Background: Hand hygiene is considered a critical factor in the prevention of health care-associated infections, and there have been many studies on ways to measure hand hygiene compliance.
Objective: Our objective was to evaluate the utility of estimating hand hygiene compliance using automated count technology versus direct human observation before and after a feedback intervention. We used a before and after quasi-experimental study over 30 weeks, in the setting of one 12-bed neurocare intensive care unit (NCICU) and one 15-bed cardiac intensive care unit (CCU) in a university, tertiary care hospital.
Methods: We assessed hand hygiene through a quasi-experimental study comparing estimated compliance using automated count technology and direct observation by a secret shopper with a feedback intervention at month 3. We used Poisson segmented regression and χ(2) tests to compare trends before and after the intervention.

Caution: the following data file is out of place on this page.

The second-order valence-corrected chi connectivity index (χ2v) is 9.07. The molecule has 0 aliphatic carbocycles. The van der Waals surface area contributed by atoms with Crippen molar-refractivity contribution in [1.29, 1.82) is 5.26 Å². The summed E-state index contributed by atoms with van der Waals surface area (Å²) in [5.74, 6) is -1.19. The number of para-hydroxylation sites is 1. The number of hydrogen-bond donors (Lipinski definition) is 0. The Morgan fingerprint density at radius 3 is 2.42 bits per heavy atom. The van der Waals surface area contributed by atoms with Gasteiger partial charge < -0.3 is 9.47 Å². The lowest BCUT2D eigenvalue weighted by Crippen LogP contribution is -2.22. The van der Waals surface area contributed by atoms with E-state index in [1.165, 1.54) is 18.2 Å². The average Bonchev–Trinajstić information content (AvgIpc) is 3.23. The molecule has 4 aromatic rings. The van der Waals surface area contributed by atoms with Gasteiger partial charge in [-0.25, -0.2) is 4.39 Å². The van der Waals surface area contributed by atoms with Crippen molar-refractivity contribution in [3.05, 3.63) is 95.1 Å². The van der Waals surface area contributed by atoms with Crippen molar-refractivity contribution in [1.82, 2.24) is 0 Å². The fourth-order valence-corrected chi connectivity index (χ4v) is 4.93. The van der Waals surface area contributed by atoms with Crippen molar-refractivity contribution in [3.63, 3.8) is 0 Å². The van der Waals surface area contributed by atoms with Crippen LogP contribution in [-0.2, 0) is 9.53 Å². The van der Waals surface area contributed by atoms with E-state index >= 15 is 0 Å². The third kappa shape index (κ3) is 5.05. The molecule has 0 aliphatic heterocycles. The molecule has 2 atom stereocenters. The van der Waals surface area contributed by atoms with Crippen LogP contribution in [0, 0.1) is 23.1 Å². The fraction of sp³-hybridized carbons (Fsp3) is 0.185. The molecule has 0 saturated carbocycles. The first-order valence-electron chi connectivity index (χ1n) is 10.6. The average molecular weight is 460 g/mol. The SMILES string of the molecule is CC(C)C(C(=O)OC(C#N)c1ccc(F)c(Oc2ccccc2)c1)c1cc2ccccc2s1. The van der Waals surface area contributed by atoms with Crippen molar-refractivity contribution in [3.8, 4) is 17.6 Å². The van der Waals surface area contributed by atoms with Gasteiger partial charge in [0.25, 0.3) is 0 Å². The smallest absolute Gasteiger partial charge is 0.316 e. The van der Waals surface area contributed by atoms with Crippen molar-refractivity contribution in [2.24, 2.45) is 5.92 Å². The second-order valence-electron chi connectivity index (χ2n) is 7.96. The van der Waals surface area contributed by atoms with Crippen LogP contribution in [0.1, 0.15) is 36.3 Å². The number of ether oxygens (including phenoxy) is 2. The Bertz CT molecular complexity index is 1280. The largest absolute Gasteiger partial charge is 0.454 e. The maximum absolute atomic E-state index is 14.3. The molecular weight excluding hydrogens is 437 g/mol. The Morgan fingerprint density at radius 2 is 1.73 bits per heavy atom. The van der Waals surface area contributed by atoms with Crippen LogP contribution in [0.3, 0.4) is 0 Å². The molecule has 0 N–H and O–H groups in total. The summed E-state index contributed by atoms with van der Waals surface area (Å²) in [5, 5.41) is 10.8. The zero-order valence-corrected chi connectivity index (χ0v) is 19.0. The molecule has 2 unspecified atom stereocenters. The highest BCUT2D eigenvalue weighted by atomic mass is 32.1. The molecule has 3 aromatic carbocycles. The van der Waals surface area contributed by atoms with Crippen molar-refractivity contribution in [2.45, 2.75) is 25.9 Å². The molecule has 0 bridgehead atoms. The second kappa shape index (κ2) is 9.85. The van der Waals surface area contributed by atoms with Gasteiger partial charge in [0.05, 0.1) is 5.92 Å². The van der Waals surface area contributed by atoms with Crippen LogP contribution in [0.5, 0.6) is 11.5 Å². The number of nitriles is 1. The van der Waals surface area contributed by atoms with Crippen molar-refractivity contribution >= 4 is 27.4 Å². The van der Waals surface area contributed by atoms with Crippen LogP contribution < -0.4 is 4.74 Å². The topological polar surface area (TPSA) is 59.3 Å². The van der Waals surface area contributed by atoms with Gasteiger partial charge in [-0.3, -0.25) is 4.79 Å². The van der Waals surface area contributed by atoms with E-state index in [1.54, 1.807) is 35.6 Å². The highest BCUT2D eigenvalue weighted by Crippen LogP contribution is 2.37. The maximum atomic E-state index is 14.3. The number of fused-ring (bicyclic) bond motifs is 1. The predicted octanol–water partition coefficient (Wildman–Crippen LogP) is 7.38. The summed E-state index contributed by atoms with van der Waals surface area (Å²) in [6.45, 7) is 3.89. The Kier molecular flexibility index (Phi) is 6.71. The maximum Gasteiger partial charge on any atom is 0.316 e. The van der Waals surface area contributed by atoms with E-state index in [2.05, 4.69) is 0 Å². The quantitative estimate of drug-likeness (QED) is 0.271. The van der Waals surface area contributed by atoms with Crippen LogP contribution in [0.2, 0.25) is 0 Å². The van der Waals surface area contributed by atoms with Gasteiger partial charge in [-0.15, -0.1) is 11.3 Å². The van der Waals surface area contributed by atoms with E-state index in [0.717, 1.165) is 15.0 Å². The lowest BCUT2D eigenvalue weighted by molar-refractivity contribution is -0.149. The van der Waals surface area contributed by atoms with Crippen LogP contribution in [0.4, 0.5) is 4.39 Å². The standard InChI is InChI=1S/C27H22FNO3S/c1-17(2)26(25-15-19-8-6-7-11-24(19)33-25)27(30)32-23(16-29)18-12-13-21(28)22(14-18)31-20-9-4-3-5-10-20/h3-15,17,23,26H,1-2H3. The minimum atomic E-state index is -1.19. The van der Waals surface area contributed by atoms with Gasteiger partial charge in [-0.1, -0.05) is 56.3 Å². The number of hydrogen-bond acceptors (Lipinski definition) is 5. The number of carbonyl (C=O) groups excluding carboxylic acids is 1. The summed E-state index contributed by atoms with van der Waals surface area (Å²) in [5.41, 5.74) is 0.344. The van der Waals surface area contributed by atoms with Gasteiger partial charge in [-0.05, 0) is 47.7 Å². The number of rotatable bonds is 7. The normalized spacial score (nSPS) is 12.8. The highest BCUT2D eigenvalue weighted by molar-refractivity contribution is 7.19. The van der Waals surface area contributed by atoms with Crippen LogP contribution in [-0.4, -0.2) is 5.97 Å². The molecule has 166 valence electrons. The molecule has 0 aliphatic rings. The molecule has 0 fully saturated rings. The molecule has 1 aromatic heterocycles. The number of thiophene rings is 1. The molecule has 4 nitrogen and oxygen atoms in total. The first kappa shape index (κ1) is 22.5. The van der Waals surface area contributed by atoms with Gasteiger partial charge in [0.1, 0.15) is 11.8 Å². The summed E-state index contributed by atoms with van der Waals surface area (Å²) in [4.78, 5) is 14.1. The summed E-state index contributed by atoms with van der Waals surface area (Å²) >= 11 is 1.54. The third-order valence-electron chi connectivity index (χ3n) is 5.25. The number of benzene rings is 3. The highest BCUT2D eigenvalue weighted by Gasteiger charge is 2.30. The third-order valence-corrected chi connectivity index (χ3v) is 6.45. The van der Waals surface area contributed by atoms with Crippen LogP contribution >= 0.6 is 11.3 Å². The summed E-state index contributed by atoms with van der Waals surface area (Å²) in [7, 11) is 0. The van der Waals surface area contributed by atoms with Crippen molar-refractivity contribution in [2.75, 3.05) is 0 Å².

Results: Over 30 weeks, we collected 424,682 dispenser counts and 338 hours of human observations that included 1,783 room entries. Electronic hand hygiene dispenser counts increased significantly in the post-intervention period relative to the pre-intervention period (average count/patient-day increased 22.7 in the NCICU and 7.3 in the CCU, both P < .001), but direct observation of compliance did not change significantly (percent compliant increased by 2.9% in the NCICU and decreased by 6.7% in the CCU, P = .47 and P = .07, respectively).
Conclusion: Passive electronic monitoring of hand hygiene dispenser counts does not closely correlate with direct human observation and was more responsive than observation to a feedback intervention.
Published by Mosby, Inc.